Colleges are also providing additional basic needs support around housing, transportation, and dependent care, the lack of which would necessarily and understandably divert a student’s time and attention from class and studies. In California, community college students have designed and built tiny houses that fit in parking spaces to address housing needs while providing experiential academic work.4 A partnership between Tacoma Community College and the Tacoma Housing Authority offers rental assistance to students who are experiencing housing insecurity.5 We also know that mental health issues can negatively impact student learning and success. The expanding research on students’ mental health suggests that “institutions should work more aggressively toward making common and straightforward the process for students to reach out, seek therapy, and figure out warning signs, all in a timely fashion.”6 One response is virtual mental health services available at any time.7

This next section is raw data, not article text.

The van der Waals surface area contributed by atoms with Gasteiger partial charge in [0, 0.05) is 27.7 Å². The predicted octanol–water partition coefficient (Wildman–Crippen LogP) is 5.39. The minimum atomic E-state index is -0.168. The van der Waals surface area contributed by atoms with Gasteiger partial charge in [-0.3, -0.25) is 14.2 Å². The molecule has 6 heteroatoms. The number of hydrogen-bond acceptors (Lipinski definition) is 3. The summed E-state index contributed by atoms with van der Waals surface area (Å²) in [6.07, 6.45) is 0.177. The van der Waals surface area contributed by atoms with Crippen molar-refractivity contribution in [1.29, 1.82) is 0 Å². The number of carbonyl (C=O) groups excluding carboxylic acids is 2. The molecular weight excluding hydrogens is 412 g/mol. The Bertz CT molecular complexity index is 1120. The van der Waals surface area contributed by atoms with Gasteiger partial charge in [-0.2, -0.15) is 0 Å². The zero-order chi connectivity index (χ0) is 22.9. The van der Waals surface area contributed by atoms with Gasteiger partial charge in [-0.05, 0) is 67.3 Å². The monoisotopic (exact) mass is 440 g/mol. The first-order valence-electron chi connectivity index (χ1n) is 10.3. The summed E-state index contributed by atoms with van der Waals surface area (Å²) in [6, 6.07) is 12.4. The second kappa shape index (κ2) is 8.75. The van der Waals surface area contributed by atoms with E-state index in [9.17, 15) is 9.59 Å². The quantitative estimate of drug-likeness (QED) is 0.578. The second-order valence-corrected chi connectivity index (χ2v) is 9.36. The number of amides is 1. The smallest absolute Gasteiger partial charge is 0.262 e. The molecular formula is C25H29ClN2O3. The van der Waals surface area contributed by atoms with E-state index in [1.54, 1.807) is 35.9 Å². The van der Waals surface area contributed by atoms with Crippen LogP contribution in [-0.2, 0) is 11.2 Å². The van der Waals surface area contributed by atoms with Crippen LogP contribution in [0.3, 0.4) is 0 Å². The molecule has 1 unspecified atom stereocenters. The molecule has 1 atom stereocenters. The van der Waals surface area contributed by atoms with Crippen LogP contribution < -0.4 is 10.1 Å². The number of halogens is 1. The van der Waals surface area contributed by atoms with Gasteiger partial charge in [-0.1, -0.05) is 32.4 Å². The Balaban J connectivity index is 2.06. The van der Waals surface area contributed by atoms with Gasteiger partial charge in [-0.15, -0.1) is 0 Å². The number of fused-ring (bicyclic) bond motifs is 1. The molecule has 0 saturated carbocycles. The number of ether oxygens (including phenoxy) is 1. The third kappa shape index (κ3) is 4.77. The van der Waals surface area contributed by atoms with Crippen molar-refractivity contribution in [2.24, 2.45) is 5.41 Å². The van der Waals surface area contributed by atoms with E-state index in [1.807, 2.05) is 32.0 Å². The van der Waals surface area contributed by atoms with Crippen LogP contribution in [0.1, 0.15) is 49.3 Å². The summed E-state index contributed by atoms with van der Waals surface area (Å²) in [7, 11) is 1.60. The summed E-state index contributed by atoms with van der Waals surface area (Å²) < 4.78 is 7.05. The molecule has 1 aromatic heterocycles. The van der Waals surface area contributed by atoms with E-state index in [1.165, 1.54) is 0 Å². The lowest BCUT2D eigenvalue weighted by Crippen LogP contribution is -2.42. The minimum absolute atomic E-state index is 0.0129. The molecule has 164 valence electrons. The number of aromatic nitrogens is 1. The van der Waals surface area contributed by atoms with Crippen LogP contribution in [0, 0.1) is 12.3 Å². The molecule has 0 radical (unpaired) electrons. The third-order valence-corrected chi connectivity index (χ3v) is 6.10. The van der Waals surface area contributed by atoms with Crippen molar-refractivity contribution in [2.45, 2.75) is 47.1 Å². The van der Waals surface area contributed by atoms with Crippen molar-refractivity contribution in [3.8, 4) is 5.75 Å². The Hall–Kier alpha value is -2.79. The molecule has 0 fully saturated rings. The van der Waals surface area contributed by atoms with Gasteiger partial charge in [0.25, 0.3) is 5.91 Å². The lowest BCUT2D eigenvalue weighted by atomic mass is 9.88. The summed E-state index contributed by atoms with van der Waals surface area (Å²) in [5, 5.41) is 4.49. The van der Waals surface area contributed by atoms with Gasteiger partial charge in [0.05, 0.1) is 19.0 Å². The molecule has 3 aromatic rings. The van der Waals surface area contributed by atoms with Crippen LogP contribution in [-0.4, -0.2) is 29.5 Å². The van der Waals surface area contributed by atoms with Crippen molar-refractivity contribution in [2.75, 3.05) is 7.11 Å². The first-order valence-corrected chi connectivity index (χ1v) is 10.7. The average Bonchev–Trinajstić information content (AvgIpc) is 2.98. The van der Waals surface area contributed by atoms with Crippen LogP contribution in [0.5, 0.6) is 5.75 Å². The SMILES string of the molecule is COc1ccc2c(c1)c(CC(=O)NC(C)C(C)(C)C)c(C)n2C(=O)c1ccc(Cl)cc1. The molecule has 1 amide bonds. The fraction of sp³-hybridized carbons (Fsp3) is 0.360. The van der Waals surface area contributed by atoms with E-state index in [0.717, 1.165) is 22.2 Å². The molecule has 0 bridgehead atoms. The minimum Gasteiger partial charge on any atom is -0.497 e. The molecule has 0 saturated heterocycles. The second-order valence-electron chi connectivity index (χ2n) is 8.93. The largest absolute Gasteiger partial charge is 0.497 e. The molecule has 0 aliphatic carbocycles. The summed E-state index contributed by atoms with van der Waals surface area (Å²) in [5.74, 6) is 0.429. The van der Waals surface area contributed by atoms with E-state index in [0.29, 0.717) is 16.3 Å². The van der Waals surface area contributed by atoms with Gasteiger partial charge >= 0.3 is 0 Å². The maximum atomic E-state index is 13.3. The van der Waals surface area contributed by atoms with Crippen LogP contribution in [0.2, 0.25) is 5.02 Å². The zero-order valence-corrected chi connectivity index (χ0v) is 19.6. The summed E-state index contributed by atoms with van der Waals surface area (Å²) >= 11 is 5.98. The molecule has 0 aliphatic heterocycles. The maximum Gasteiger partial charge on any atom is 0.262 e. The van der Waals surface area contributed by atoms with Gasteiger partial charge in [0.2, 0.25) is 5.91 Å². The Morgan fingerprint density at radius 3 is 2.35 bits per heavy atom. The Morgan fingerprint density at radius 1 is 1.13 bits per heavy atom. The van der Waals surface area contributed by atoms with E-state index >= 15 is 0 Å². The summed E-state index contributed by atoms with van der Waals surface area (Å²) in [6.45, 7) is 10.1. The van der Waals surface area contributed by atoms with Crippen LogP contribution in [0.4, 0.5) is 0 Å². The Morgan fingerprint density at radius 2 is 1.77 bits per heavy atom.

Addressing students’ basic needs is critical but comes with emotional and labor costs. Colleges have little of either to spare, which is why we are advocating for partnerships and cross-sector collaboration. The League is working with a number of colleges to develop innovative approaches that support students without adding to faculty and staff lift, particularly as colleges connect to and amplify community basic-needs and other resources. Community colleges excel at building community partnerships. Connecting laterally (within communities) and vertically (regionally and nationally) with resources offers sustainable solutions, empowering students with connections to professionals who have the expertise and resources to help them access services. What this looks like operationally will vary. Some institutions are creating basic-needs support positions and hiring counselors or mental health professionals; others are rethinking and redesigning existing positions to support partnerships around basic needs services. However, without the need for additional funding, a good first step is “making common and straightforward the process”8 for accessing the food pantry, transportation, and mental health services, addressing the stigmas head-on. Colleges are moving from listing resources on their website to mobile apps, 24/7 support services, and positioning food pantries in high-traffic areas. Much is being done and we applaud the work at institutions around the country.